Avoyelles' "pre-trial diversion’ program keeps tickets off drivers' records

Practice reduces revenue to fine-supported agencies

If you get a speeding ticket in Avoyelles Parish, there’s probably a 30 percent chance it won’t show up on your driving record.

All you have to do is take a mail-in test and pay a fee to the District Attorney's Office as part of the parish’s Pre-Trial Intervention (PTI) or “diversion” program.

Diversion is a program meant to prioritize rehab over punishment and keep low-level offenders out of jail. Louisiana prosecutors sometimes use it on traffic tickets, even though speeders have almost no chance of landing in jail. The program sparked an investigation by the Louisiana Legislative Auditor this past summer. The auditor found that the program in DeSoto Parish cost the justice system $1 million.

DA Charles Riddle said his office makes more money per ticket off diverted tickets versus tickets that go to court, with a total of $272,919 in 2017 in fees from this program. Figures for 2018 were unavailable. For comparison, that's more than half the public defender’s entire budget.

Riddle noted that after paying State Police and other agencies involved in that program, his office netted about $100,000 from diverted tickets.

In addition to that, the DA’s office also has salary costs for employees working in that program.


The main benefit of the program is that it “keeps traffic tickets off of the driving records of citizens,” Riddle said.

But the Sheriff’s Office, the court and the public defender get only a small fraction of this revenue. That has prompted some complaints from the other agencies.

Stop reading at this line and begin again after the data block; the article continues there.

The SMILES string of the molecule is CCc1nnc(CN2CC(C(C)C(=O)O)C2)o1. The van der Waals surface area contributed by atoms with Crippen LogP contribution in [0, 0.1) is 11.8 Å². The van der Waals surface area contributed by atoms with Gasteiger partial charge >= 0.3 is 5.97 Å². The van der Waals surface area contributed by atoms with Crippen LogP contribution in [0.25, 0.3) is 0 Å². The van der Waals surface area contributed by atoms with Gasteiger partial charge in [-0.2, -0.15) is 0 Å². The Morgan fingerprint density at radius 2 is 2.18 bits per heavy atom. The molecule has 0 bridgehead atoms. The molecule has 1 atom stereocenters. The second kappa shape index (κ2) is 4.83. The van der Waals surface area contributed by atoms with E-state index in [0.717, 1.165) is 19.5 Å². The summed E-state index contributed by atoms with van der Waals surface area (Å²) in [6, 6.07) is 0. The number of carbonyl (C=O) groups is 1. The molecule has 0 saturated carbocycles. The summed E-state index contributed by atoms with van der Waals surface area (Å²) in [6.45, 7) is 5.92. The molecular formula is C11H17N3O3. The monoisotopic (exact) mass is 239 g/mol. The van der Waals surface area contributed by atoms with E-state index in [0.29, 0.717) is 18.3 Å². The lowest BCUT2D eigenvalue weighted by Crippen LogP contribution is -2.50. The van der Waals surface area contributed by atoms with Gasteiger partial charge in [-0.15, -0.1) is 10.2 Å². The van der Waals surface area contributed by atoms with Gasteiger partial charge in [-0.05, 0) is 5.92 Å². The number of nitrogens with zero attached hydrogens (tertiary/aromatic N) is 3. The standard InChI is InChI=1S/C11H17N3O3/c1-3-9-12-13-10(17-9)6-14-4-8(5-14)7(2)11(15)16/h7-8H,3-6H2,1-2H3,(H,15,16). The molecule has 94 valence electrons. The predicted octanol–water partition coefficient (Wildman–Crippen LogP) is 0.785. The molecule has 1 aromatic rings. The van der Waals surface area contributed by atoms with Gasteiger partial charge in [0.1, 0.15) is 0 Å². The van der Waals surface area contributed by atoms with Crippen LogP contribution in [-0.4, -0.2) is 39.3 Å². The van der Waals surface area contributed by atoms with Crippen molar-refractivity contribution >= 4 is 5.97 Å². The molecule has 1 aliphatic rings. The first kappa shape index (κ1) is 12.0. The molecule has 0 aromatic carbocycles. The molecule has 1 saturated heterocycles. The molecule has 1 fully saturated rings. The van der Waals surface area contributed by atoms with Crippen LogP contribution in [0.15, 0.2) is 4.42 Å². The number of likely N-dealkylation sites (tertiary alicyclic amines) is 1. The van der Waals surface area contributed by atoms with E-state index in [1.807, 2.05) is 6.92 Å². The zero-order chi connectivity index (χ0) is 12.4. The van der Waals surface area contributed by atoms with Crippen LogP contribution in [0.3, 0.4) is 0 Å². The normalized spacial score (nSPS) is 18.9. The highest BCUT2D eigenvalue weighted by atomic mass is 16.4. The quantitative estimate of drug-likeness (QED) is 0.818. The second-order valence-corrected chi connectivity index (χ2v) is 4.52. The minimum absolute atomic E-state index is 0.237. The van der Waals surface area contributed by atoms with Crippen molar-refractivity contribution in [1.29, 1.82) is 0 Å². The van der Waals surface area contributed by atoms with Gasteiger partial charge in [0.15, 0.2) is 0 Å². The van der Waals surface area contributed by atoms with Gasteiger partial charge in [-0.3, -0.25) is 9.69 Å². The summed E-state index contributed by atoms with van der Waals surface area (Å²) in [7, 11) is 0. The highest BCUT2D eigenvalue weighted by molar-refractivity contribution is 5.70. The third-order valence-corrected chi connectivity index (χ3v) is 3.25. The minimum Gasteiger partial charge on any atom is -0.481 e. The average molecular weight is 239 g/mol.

Until recently, those offices didn't get anything at all.

“That's what PTI does,” 12th Judicial District Judge William “Billy” Bennett said. “It raises money for the DA’s office while at the same time taking money away from other agencies.”

Bennett served as a public defender with Riddle in the 1980s and has expressed his concern with the loss of revenue from court costs due to cases being diverted from court.

Many plea deals help fund Riddle's office by imposing fees on defendants, Bennett said.

“We came to an agreement that he would make some changes in the program, or we would make some changes in our assessment of fines and costs,” Bennett said.

Louisiana Supreme Court records show the number of traffic tickets filed in Avoyelles Parish’s 12th Judicial District Court have been cut almost in half since Riddle took office in 2003 -- from 8,972 tickets in 2003 to 4,540 in 2017. Figures for 2018 were unavailable.

Riddle said the 2003 figure is misleading because it reflects an “accumulation of two years of tickets that had not yet been processed” until after the 2003 election.

Those tickets are used to help pay for public defenders, Clerk of Court offices and other aspects of the justice system.

Riddle downplayed the effect the program has on the rest of the justice system.


Before diversion, he said, prosecutors simply threw out tickets -- which also resulted in no revenue for the court.